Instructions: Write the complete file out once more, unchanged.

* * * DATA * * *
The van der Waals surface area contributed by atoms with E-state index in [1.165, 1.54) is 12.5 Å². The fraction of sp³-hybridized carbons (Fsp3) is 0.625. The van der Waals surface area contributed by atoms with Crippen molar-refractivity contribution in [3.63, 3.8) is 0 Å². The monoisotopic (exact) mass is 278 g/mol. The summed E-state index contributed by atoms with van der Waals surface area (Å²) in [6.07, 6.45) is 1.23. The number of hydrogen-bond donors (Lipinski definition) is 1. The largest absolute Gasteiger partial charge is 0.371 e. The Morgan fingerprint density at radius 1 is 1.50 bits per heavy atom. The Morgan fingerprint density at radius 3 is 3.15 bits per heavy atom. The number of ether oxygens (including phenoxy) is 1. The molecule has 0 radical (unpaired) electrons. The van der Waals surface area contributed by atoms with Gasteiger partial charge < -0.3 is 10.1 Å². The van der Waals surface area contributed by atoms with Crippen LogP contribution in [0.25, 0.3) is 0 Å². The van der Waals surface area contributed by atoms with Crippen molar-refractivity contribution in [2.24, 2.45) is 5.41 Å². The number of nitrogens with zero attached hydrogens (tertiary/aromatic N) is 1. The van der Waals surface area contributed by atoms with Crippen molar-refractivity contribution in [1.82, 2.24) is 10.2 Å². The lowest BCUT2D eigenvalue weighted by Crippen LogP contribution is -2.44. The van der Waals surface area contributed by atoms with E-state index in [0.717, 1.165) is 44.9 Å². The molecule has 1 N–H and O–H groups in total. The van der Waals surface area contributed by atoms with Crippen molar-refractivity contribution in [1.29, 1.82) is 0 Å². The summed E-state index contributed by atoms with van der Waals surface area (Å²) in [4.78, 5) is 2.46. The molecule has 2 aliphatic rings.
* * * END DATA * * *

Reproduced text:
The van der Waals surface area contributed by atoms with E-state index in [1.165, 1.54) is 12.5 Å². The fraction of sp³-hybridized carbons (Fsp3) is 0.625. The van der Waals surface area contributed by atoms with Crippen molar-refractivity contribution in [3.63, 3.8) is 0 Å². The monoisotopic (exact) mass is 278 g/mol. The summed E-state index contributed by atoms with van der Waals surface area (Å²) in [6.07, 6.45) is 1.23. The number of hydrogen-bond donors (Lipinski definition) is 1. The largest absolute Gasteiger partial charge is 0.371 e. The Morgan fingerprint density at radius 1 is 1.50 bits per heavy atom. The Morgan fingerprint density at radius 3 is 3.15 bits per heavy atom. The number of ether oxygens (including phenoxy) is 1. The molecule has 0 radical (unpaired) electrons. The van der Waals surface area contributed by atoms with Gasteiger partial charge < -0.3 is 10.1 Å². The van der Waals surface area contributed by atoms with Crippen LogP contribution in [0.25, 0.3) is 0 Å². The van der Waals surface area contributed by atoms with Crippen molar-refractivity contribution in [2.24, 2.45) is 5.41 Å². The number of nitrogens with zero attached hydrogens (tertiary/aromatic N) is 1. The van der Waals surface area contributed by atoms with Crippen molar-refractivity contribution in [1.82, 2.24) is 10.2 Å². The lowest BCUT2D eigenvalue weighted by Crippen LogP contribution is -2.44. The van der Waals surface area contributed by atoms with E-state index in [0.717, 1.165) is 44.9 Å². The molecule has 1 N–H and O–H groups in total. The van der Waals surface area contributed by atoms with Crippen molar-refractivity contribution in [1.29, 1.82) is 0 Å². The summed E-state index contributed by atoms with van der Waals surface area (Å²) in [4.78, 5) is 2.46. The molecule has 2 aliphatic rings.